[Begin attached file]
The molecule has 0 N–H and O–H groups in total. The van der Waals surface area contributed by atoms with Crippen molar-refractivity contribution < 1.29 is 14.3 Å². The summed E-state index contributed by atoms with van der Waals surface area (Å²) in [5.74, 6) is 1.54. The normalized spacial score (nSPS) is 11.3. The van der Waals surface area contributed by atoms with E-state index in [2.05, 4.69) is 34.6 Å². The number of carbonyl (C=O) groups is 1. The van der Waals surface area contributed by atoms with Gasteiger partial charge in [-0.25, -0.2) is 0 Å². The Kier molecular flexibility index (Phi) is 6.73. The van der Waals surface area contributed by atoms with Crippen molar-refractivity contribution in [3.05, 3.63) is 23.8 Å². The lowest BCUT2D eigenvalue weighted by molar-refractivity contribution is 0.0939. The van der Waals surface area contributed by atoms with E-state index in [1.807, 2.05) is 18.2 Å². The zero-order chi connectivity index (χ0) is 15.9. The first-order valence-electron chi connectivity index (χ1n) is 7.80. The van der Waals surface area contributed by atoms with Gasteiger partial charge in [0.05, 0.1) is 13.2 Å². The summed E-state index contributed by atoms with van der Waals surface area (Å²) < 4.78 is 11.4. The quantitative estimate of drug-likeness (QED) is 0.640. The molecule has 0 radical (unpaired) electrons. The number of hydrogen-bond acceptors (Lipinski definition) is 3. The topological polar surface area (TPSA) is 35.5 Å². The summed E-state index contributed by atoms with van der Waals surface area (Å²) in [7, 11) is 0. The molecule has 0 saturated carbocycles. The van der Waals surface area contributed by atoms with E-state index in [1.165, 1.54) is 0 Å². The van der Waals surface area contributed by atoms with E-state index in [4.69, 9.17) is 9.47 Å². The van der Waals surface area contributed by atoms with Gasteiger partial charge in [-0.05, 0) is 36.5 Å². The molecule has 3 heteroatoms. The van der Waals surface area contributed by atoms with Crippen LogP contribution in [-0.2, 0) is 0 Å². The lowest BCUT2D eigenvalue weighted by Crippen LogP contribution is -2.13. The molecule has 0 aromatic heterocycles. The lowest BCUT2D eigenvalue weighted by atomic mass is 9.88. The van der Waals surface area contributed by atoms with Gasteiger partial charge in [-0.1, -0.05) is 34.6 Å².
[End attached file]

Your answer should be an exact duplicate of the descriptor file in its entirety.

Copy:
The molecule has 0 N–H and O–H groups in total. The van der Waals surface area contributed by atoms with Crippen molar-refractivity contribution < 1.29 is 14.3 Å². The summed E-state index contributed by atoms with van der Waals surface area (Å²) in [5.74, 6) is 1.54. The normalized spacial score (nSPS) is 11.3. The van der Waals surface area contributed by atoms with E-state index in [2.05, 4.69) is 34.6 Å². The number of carbonyl (C=O) groups is 1. The van der Waals surface area contributed by atoms with Gasteiger partial charge in [-0.25, -0.2) is 0 Å². The Kier molecular flexibility index (Phi) is 6.73. The van der Waals surface area contributed by atoms with Crippen molar-refractivity contribution in [3.05, 3.63) is 23.8 Å². The lowest BCUT2D eigenvalue weighted by molar-refractivity contribution is 0.0939. The van der Waals surface area contributed by atoms with E-state index in [1.807, 2.05) is 18.2 Å². The zero-order chi connectivity index (χ0) is 15.9. The first-order valence-electron chi connectivity index (χ1n) is 7.80. The van der Waals surface area contributed by atoms with Gasteiger partial charge in [0.05, 0.1) is 13.2 Å². The summed E-state index contributed by atoms with van der Waals surface area (Å²) < 4.78 is 11.4. The quantitative estimate of drug-likeness (QED) is 0.640. The molecule has 0 radical (unpaired) electrons. The number of hydrogen-bond acceptors (Lipinski definition) is 3. The topological polar surface area (TPSA) is 35.5 Å². The summed E-state index contributed by atoms with van der Waals surface area (Å²) in [7, 11) is 0. The molecule has 0 saturated carbocycles. The van der Waals surface area contributed by atoms with E-state index in [1.165, 1.54) is 0 Å². The van der Waals surface area contributed by atoms with E-state index in [4.69, 9.17) is 9.47 Å². The van der Waals surface area contributed by atoms with Gasteiger partial charge in [-0.05, 0) is 36.5 Å². The molecule has 3 heteroatoms. The van der Waals surface area contributed by atoms with Crippen LogP contribution in [-0.2, 0) is 0 Å². The lowest BCUT2D eigenvalue weighted by Crippen LogP contribution is -2.13. The molecule has 0 aromatic heterocycles. The lowest BCUT2D eigenvalue weighted by atomic mass is 9.88. The van der Waals surface area contributed by atoms with Gasteiger partial charge in [-0.1, -0.05) is 34.6 Å².